Graham, with all the recent controversy/comments I went through my sling pack and pared down more. Laid everything out on my desk and just "simplified". I am sure that I will still carry way more than the average Tenkara Angler, but to date that is my "style". There are only 2 Tenkara Anglers here in Texas that I know of. I read all the controversy/comments on the current subject, but in the waters we are able to fish south of New Mexico and Colorado, etc… but am perplexed. In Texas and Oklahoma the water(s) are different. There are only 2 natural trout waters here. I have to carry more gear, there is "simply" no way around it.There are areas where an Iwana is great, then walk a quarter mile then an Amago/Ito is better I would like to invite any one to fish our waters here. Then comment on "simplicty" of Tenkara fishing in Texas and Oklahoma. Would love to hear the comments!

    Reply this comment
  3. Larry (pieguy)
    #3 Larry (pieguy) 25 January, 2012, 19:29

    Great post!
    I am a new Tenkara fisher (person) starting October 2011.

    I have never Western fly fished so I don’t have some of the “baggage” that others have to deal with.

    After I purchased my rod, line and tipped I asked what else I would need. The people at Rigs Fly Shop in Ridgway CO were very helpful. They steered me away from many of the traditional items that one might think that they need. However since I am like most I think that I need to have a lot of optional gadgets that would help me catch more fish. I will be placing some of them on ebay very soon.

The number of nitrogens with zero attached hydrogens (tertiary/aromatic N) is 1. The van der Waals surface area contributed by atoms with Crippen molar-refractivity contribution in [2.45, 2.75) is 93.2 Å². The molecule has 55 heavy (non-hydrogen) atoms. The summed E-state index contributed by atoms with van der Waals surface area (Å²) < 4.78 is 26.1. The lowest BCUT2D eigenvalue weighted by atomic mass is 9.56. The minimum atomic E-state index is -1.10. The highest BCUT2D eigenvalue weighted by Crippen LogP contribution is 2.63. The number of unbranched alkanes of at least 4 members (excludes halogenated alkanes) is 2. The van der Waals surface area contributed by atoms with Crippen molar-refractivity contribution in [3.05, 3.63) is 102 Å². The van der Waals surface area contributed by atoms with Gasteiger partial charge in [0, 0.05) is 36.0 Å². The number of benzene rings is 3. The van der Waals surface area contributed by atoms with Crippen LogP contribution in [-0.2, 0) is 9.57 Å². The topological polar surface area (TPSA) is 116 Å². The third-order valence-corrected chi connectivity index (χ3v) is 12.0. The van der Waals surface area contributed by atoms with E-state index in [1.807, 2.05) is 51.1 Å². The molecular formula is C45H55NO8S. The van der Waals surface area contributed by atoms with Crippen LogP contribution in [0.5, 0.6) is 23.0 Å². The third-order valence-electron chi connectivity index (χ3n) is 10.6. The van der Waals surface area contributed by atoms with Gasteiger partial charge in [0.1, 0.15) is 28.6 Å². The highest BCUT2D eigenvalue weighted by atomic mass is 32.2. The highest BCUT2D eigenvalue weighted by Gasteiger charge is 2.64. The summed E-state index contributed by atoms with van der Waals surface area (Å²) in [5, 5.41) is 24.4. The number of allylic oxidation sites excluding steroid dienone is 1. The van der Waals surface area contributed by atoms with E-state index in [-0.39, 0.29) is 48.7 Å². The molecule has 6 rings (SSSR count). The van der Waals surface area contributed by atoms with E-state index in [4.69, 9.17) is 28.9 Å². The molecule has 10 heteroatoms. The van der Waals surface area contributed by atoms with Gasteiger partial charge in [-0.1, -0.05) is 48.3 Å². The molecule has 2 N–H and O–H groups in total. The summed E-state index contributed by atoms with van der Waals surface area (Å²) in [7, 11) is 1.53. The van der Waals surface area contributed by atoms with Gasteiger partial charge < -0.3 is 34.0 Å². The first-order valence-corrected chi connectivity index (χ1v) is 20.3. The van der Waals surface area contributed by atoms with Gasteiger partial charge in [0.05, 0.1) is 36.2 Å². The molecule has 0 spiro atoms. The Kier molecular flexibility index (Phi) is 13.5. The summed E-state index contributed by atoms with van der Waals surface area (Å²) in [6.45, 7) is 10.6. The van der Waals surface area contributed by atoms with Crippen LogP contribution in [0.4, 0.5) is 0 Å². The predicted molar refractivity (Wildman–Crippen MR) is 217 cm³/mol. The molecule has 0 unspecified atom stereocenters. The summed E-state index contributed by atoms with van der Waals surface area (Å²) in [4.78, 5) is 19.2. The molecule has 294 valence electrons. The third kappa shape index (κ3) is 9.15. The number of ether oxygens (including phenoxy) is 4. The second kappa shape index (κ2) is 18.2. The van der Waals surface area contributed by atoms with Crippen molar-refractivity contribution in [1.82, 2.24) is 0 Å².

I’m not sure if it is a “guy thing” or something that is drilled into us via TV or the internet, but I thought that I needed more that I actually did.

    When I first picked up a ITO and watched all the youtube videos and the Tenkara DVD I noticed that few had vests, big packs full of “things”, large nets or fancy cloths with name brands all over them.

    I like the simplicity of Tenkara because I can pack light and spend more time fishing and enjoying the experience of being outdoors and possibly catching some fish. Not spend money on items that really won’t help me catch more fish.

    I hope I can keep my mind on the experience, instead of going back to thinking that I need more stuff in order to catch more fish.

    Am I a purist yet? Probably not, but working on it. Before I bought a vice I purchased some flies that were recommended to me. Now that I am tying my own reverse hackle Tenkara style flies I will work on sticking with them until I can get my technique honed.

    Every time I come back from an outing, I will look at what I took that I didn’t need and leave that at home the next time.